This popular, core-strengthening workout involves a series of controlled movements coupled with breathing patterns. Here are some of the benefits Pilates can bring.
#1. Exercise for everyone
Pilates, which can be done with a just a mat or with the use of specialist equipment like the Pilates reformer, can be practised by anyone, regardless of age, gender or fitness abilities. That’s because instructors can adjust the exercises to suit each client’s specific needs and health conditions; in fact it’s a popular choice for prenatal and postnatal fitness, as it strengthens the pelvic floor, helping the body both to prepare for the delivery and to recover post-delivery.
#2. Stabilise the core
The key to stability is the core (sometimes known as the “powerhouse!”), which includes the abdomen, lower back, obliques and pelvic floor. Having a stronger core means you can work out better as a whole, whether it be running, yoga, football, boot camp, you name it. According to Roderick “Erick” Mendoza, Master Trainer at Options Pilates Studio: “Learning how to use muscles that provide stability while we move our extremities helps to safeguard against injury during daily chores or sports.”
#3. Corrects posture and alignment
Correct posture and alignment are also key to effective functioning throughout everyday activities, whether it be working out at the gym or sitting at a computer. Pilates helps improve body awareness, which, in turn, encourages proper alignment, explains Erick. This is important so that the muscles can work effectively without excessively straining any one muscle group.
#4. Enhances your breathing
“The improvement of your posture and the ability to stand or sit taller will encourage better, deeper breathing day to day,” says Dipti Mistry, Pilates specialist at UFIT. She adds that the focused breathing used to control the Pilates movements helps to optimise the deep abdominal contractions that are involved.
#5. Boosts the mind-body connection
Along with focused breathing, says Dipti, “The concentration required to perform the exercises can help improve body awareness, and this can transfer to other areas of your training, and of your life.” She also notes that “quality” in Pilates is far more important than the number of repetitions performed.
#6. Tones and strengthens
“Pilates exercises involve all muscle groups, so you work on the entire body from head to toe,” says Dipti. “There’s a strong focus on deep abdominal contractions with each exercise, which improves core strength and tones the abdominals. Also, using your body weight, or equipment and props, helps to develop overall body strength and tones muscles.”
#7. Enhances mobility and enhances flexibility
“Our joints’ range of motion is dependent on how much we move,” says Erick. “Posture deterioration, muscle tension, aches and pains are usually caused by tight muscles. The Pilates repertoire moves each joint in all possible angles; that improves flexibility and helps muscles reach their optimal length.”
#8. Helps ease and prevent back pain
Having a stronger core means you’re less likely to develop a back injury. In fact, Pilates movements are often used as part of the rehabilitation – in addition to prevention – of lower back and neck injuries and pain, says Dipti: “It’s low-impact and safe for postural concerns when taught by a qualified instructor.” The controlled movements exert minimal impact on joints, taking pressure off one’s back and knees.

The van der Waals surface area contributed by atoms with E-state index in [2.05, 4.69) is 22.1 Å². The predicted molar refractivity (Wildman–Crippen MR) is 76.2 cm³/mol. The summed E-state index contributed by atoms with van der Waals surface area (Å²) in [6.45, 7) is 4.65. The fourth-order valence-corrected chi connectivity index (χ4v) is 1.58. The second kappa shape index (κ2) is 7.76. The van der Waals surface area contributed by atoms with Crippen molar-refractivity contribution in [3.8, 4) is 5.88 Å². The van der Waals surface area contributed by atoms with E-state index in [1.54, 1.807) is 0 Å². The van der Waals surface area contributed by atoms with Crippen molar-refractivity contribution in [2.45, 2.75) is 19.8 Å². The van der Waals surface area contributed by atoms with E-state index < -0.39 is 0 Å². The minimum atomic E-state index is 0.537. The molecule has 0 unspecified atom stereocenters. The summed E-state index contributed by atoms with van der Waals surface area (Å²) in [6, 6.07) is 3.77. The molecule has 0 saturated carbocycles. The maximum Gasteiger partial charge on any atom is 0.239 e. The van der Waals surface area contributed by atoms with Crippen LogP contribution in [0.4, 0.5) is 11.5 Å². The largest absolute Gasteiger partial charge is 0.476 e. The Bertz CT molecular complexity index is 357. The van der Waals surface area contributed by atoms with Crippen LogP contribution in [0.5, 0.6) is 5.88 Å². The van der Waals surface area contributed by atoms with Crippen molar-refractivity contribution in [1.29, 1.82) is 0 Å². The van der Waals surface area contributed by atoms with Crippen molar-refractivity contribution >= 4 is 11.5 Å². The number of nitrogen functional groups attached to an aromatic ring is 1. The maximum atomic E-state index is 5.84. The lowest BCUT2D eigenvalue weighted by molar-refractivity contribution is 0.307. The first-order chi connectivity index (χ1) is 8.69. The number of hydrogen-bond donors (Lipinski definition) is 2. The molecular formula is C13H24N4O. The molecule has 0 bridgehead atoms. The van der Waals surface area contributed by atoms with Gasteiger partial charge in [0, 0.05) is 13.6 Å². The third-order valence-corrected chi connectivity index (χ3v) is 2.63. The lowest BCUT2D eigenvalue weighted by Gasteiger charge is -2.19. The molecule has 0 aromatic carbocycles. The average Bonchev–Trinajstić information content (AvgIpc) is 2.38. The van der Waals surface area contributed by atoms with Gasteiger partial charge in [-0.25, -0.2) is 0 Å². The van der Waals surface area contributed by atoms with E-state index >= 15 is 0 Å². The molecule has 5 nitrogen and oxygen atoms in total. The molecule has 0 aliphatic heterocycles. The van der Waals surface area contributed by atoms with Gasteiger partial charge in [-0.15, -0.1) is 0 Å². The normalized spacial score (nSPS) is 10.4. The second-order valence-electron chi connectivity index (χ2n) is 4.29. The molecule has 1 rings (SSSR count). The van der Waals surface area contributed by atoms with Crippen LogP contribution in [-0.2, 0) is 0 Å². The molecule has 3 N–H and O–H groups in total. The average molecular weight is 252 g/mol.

#9. Optimises balance and muscle control
According to Erick, Pilates helps create symmetry in the strength of opposing and unilateral muscles. “Working one side of the body independently from the other side, and with the same resistance, achieves balance in the internal force production of left and right side muscles,” he says.
Dipti adds: “Some of the exercises will challenge your arm and leg coordination, and engage certain muscles for movement. This emphasis on target muscle work can help correct imbalances and improve movement control.” It also means that you work the smaller muscles groups that aren’t usually focused on in fast-paced exercise sessions!
#10. Increase bone density
Our bones degenerate with age – and even faster without physical activity, explains Erick. “Using both bodyweight and resistance from apparatuses, plus props to provide a good stress to the skeletal system, Pilates exercises delay this degenerative process, making our bones more resilient and less likely to fracture as we grow older.”
As a sick child in late 19th-century Germany, Joseph Pilates – the son of a gymnast father and naturopath mother – dedicated himself to becoming stronger by studying anatomy and various forms of exercise. He got himself into top physical shape, posing for anatomical charts and becoming an accomplished circus performer, gymnast, skier and boxer in England.
After being forced into an internment camp during World War I, he began developing his concept of Contrology – essentially what is now Pilates mat work – which focused on core postural muscles and awareness of breath. As a caretaker for injured interns, he also invented rehabilitation equipment made from springs and hospital beds – a system that became the foundation for his body-conditioning method using specialised apparatuses.
Around 1925, Pilates and his wife brought his technique to New York City, where he opened his first studio catering primarily to performers and professional ballet dancers. The exercise system gained a devoted following, and is now taught around the globe in different variations.
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